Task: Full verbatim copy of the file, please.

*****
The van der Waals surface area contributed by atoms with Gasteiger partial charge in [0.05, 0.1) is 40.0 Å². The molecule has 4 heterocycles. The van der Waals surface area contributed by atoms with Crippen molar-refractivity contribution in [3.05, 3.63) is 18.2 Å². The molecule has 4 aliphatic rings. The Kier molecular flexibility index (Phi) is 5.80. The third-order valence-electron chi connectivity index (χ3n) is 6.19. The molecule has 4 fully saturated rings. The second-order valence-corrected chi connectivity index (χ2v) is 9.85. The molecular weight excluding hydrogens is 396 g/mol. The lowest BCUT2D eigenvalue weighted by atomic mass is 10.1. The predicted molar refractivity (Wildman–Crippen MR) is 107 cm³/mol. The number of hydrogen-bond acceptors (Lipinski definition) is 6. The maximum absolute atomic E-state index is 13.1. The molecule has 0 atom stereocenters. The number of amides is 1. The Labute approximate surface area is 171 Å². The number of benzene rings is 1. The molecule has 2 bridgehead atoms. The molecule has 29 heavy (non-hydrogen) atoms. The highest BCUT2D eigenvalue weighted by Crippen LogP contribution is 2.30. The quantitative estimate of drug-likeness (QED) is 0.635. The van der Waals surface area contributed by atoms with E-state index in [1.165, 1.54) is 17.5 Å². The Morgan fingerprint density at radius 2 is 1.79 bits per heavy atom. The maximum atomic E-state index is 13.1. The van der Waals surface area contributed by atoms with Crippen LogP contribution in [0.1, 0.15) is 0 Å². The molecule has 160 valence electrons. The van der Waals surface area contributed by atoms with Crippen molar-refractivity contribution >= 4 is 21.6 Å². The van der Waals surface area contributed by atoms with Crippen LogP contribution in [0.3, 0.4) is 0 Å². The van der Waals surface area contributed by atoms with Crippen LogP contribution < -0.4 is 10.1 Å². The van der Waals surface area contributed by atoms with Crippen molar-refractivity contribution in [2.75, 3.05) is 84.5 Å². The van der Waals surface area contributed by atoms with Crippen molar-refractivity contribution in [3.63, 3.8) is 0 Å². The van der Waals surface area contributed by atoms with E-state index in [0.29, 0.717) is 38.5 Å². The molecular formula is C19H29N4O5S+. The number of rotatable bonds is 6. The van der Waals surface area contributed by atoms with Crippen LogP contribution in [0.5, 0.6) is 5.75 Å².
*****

The van der Waals surface area contributed by atoms with Gasteiger partial charge in [0.05, 0.1) is 40.0 Å². The molecule has 4 heterocycles. The van der Waals surface area contributed by atoms with Crippen molar-refractivity contribution in [3.05, 3.63) is 18.2 Å². The molecule has 4 aliphatic rings. The Kier molecular flexibility index (Phi) is 5.80. The third-order valence-electron chi connectivity index (χ3n) is 6.19. The molecule has 4 fully saturated rings. The second-order valence-corrected chi connectivity index (χ2v) is 9.85. The molecular weight excluding hydrogens is 396 g/mol. The lowest BCUT2D eigenvalue weighted by atomic mass is 10.1. The predicted molar refractivity (Wildman–Crippen MR) is 107 cm³/mol. The number of hydrogen-bond acceptors (Lipinski definition) is 6. The maximum absolute atomic E-state index is 13.1. The molecule has 0 atom stereocenters. The number of amides is 1. The Labute approximate surface area is 171 Å². The number of benzene rings is 1. The molecule has 2 bridgehead atoms. The molecule has 29 heavy (non-hydrogen) atoms. The highest BCUT2D eigenvalue weighted by Crippen LogP contribution is 2.30. The quantitative estimate of drug-likeness (QED) is 0.635. The van der Waals surface area contributed by atoms with E-state index in [1.165, 1.54) is 17.5 Å². The Morgan fingerprint density at radius 2 is 1.79 bits per heavy atom. The maximum atomic E-state index is 13.1. The van der Waals surface area contributed by atoms with Crippen LogP contribution in [0.1, 0.15) is 0 Å². The molecule has 160 valence electrons. The van der Waals surface area contributed by atoms with Crippen molar-refractivity contribution >= 4 is 21.6 Å². The van der Waals surface area contributed by atoms with Crippen LogP contribution in [0.3, 0.4) is 0 Å². The van der Waals surface area contributed by atoms with Crippen LogP contribution < -0.4 is 10.1 Å². The van der Waals surface area contributed by atoms with Crippen molar-refractivity contribution in [2.75, 3.05) is 84.5 Å². The van der Waals surface area contributed by atoms with Crippen molar-refractivity contribution in [3.63, 3.8) is 0 Å². The van der Waals surface area contributed by atoms with E-state index in [0.29, 0.717) is 38.5 Å². The molecular formula is C19H29N4O5S+. The number of rotatable bonds is 6. The van der Waals surface area contributed by atoms with Crippen LogP contribution in [0.5, 0.6) is 5.75 Å².